Viewing modes may be changing, but kids’ natural tendencies have not. Additional Dubit data reveals branded children’s blocks are outperforming TV channels, kids are choosing curated streams within VOD services, and the most successful YouTubers are ones who release content daily—at predictable times. In fact, kids will wait for their favorite clips rather than seek similar content elsewhere. This isn’t a new phenomenon. Many years ago, Nickelodeon’s Noggin block structured its daily schedule to mirror a morning at preschool, and Sprout in the US has special wake-up and bedtime programming.
In terms of daily scheduling, Dubit finds preschoolers tend to use tablets in the morning to watch YouTube content, since mobile is perfectly suited for the busy breakfast rush. Tablets allow a child to access any content he or she wants (that is allowed by parents), and this is primetime for nursery rhymes and revisiting favorite clips.
In the evenings, eight- to 10-year-olds are usually squeezed out of controlling the big screen from both ends. They have to yield to adults and teens, and to younger siblings, too. Tablets in hand, they escape to quiet parts of the house after younger kids are in bed. There, they turn to YouTube to indulge in chill-out time with content that speaks to their hobbies and niche interests. Watching videos is popular, particularly those of the Minecraft variety.
Emotional scheduling is good news for media giants that own or present well-known, trusted content and characters. It also bodes well for emerging entertainers introducing contemporary and trendsetting insights, platform owners seeking to organize access to deep content, as well as game and app makers who need to align their UI, UX and marketing strategies with their audiences’ behaviors.
Good producers have always kept a vision of their demo in mind while developing and designing children’s media, and more than ever before they need to understand when, how and where a child is likely to watch or use their content. For example, short-form themed pieces (unboxing videos or game tips) that work for evening wind-downs aren’t the same as the narrative deep-dives (sitcoms or Minecraft sessions) that kids seek when they have more time. Social consumption demands something snackable and shared. If content can support the range of options that suits varied needs, kids will smartly figure out how and when to use it.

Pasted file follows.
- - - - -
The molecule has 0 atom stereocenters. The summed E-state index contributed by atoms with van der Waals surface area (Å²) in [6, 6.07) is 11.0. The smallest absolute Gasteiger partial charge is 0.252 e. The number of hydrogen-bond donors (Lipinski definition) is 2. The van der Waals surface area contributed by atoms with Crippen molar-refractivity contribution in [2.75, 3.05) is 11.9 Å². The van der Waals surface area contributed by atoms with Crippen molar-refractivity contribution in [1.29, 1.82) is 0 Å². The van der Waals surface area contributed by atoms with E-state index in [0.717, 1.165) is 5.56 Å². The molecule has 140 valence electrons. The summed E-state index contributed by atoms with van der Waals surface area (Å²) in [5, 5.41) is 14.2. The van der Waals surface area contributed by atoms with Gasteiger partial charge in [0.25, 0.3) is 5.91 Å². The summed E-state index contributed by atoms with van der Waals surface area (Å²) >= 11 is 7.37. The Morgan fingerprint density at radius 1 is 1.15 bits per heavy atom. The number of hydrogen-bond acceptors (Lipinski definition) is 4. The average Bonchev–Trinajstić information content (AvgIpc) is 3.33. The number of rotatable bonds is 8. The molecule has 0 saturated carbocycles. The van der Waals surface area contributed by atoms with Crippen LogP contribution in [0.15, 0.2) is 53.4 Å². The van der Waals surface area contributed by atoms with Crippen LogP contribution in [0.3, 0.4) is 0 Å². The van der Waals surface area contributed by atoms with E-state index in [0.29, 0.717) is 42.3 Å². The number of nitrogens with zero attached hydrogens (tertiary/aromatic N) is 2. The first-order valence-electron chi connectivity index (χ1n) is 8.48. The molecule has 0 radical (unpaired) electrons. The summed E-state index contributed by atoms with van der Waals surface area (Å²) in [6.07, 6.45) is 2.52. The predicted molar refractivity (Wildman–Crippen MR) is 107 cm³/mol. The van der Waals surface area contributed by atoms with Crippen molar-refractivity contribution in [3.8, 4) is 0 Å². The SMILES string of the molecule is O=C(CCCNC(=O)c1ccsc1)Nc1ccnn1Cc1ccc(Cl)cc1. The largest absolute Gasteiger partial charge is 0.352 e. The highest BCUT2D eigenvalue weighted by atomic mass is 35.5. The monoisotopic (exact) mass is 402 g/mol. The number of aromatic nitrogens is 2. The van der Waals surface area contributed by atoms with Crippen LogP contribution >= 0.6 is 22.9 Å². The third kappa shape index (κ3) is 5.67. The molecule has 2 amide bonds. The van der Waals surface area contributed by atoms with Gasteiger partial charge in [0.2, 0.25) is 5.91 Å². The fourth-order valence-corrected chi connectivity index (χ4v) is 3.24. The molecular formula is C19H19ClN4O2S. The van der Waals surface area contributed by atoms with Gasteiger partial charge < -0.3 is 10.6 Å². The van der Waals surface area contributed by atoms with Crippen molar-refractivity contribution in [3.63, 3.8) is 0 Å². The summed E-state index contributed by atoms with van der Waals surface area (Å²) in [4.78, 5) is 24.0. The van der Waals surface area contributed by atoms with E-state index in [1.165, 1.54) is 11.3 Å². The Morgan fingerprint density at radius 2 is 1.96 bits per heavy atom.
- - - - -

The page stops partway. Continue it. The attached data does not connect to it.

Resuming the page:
Children’s content makers and distributors must also focus less on counting users in terms of ratings or downloads. Today, a deeper emotional connection with a smaller audience may be more valuable than a superficial one that begets larger numbers. This is going to become increasingly important as families hit “subscription fatigue” and drop the least-used service in their homes.
Of course, this is all somewhat Back to the Future. For decades, children’s media succeeded by being a trusted friend for its audiences: predictable, accessible and easy to use. Emotional scheduling isn’t a call to return to linear or one-size-fits-all services. There are lots of good reasons why on-demand, streaming and interactive media are booming. It is, however, a clear and urgent call to use old models with all platforms to help overwhelmed audiences find and stick with their next favorite thing.